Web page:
The UK government has been urged to prioritise the establishment of new product-led tech start-ups across the country. This is the key suggestion in a new report released by the UK Tech Cluster Group (UKTCG). The report was published ahead of the government’s upcoming digital strategy.
The UKTCG, a self-assembled group of individuals and organisations, supports geographical clusters of technology and digital businesses across the UK. The organisation outlined seven key recommendations to unlock the potential of UK’s tech sector following the economic impact of Covid-19.
Recovery Roadmap Summit
Delivering a Recovery Roadmap Summit on June 23rd, the Group brought together hundreds of tech stakeholders, policymakers, investors and entrepreneurs. The event explored ideas on how to both help the tech sector grow as part of the UK’s economic recovery. It also sought to better understand how digital can accelerate the recovery of other sectors too.
The first of its kind event was conducted via a series of interactive workshops. The event highlighted the disproportionate impact that COVID-19 has had on the UK’s regions and nations. Sessions shared knowledge and best practice, considering ways in which towns and cities can come together to recover and reboot. The event explored how the tech sector can be harnessed to support local communities.
The report captures the learnings from the day and presents seven policy recommendations to meet the expectations of grassroots communities from across the UK.
Recommendations include a desire to build more early stage programmes to help establish a greater number of product-led tech start-ups. The group suggest this will drive a new flow of innovation into current successful scaleup programmes.
Utilising digital solutions
Calls were also made for a specialist programme to help public sector bodies to better utilise digital solutions. While making clear that any schemes must consider the local nuances of the nations and regions to ensure successful engagement and impact across the UK.
The group also advocates greater emphasis on providing “test beds” to facilitate close-to-market digital innovation. The group suggests any new forms of collaboration between SMEs and corporates at a local level must be encouraged to drive regional and national R&D investment.
Moreover, the Group asserts technology buyers from traditional sectors need more support with their digital adoption and transformation journeys. UKTCG says there is a pressing need for programmes to support tech careers for people who have lost their jobs as a result of COVID-19.
Digital strategy: Connect, share and grow
David Dunn, UKTCG Chair, said, “The UKTCG exists to connect, share and grow the communities it serves. Through understanding ecosystem needs at grassroots level, we have unrivalled, real time access to tech companies and communities.
“The Recovery Roadmap’s was successful in bringing together over 400 policy makers, from across the UK. To share best practice and learn how to practically support our communities. This could and should be the start of a movement to uplift tech and digital communities across the country.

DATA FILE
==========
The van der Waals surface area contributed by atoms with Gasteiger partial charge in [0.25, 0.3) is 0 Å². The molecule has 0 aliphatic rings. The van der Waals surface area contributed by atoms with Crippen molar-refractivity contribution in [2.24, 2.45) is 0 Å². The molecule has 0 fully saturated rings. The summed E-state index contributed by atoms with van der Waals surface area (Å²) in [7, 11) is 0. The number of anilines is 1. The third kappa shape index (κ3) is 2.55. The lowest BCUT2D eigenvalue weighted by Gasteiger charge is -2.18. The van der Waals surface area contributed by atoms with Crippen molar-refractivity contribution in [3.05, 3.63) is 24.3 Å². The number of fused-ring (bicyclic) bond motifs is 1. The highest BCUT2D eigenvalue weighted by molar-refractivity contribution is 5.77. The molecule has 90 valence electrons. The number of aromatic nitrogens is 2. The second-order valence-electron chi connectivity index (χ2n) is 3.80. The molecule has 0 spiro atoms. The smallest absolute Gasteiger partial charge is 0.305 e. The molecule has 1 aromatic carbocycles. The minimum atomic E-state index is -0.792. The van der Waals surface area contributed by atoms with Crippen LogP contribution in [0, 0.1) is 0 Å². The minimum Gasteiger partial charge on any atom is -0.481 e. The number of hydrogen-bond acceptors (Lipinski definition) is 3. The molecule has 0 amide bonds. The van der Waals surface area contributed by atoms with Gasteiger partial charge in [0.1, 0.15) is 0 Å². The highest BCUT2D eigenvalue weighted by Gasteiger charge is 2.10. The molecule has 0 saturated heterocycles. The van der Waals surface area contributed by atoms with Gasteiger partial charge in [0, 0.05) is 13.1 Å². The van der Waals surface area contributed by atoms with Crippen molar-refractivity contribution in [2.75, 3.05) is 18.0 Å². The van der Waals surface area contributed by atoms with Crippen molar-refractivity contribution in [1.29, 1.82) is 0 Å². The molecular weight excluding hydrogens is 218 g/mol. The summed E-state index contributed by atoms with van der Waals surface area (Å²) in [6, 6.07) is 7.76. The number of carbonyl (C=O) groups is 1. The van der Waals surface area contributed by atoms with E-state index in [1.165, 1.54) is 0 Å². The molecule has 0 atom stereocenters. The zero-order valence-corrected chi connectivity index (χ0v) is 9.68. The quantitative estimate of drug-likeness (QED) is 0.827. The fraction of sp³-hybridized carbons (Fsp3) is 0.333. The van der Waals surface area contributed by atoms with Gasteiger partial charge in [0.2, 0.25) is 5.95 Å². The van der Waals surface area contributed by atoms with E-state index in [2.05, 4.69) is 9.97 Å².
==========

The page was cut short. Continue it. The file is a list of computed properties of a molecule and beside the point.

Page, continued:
“The tech and digital industry’s importance to the economy goes unchallenged. We need to ensure people understand it, can access its knowledge and use it to drive their businesses. Whether they’re startups or global giants.
Dunn added, “For us to succeed there is an understanding that the whole of the UK must be supported and help needs to be offered, and available wherever required, on the ground rather than directed centrally.”
View from a Tech company
Anwen Robinson, UK Operating Officer, TechnologyOne, said, “UK Tech and digital hubs can play a central role in helping us come out of this crisis stronger. Given the right policy framework with local empowerment and underpinned by enabling technology, our industry can thrive. This will greatly benefitting the communities, local authorities and educational institutions in cities, towns and villages where we operate.”
“We fully support UKTCG’s call for a specialist programme to help public sector bodies better utilise digital solutions. By helping senior public sector managers think more digitally, Central and Local Government will become more efficient. They will also become much better equipped to support the communities they serve,” Robinson added. “In the education sector, more courses, training and student services must rapidly move online. This will ensure there’s social mobility and opportunity wherever you are in the UK or indeed globally.‘
Enterprise Times: What this means for business
In the wake of the COVID-19, the UK government delivered a series of unprecedented schemes to restrict the damage to the economy. Analysts have generally welcomed these policies. However, they are all broadbrush initiatives, and – to continue an analogy – miss the detail and precision of a finer brush. Now is the time for focused support which truly understands and overcomes local problems which, when successfully delivered across the country, will provide a solution for true levelling-up. Understanding what this laser-guided support might look like was the rationale for the “Roadmap to Recovery” summit. This is a substantial digital strategy report. Local authorities and central government should support and enact some of the recommendations.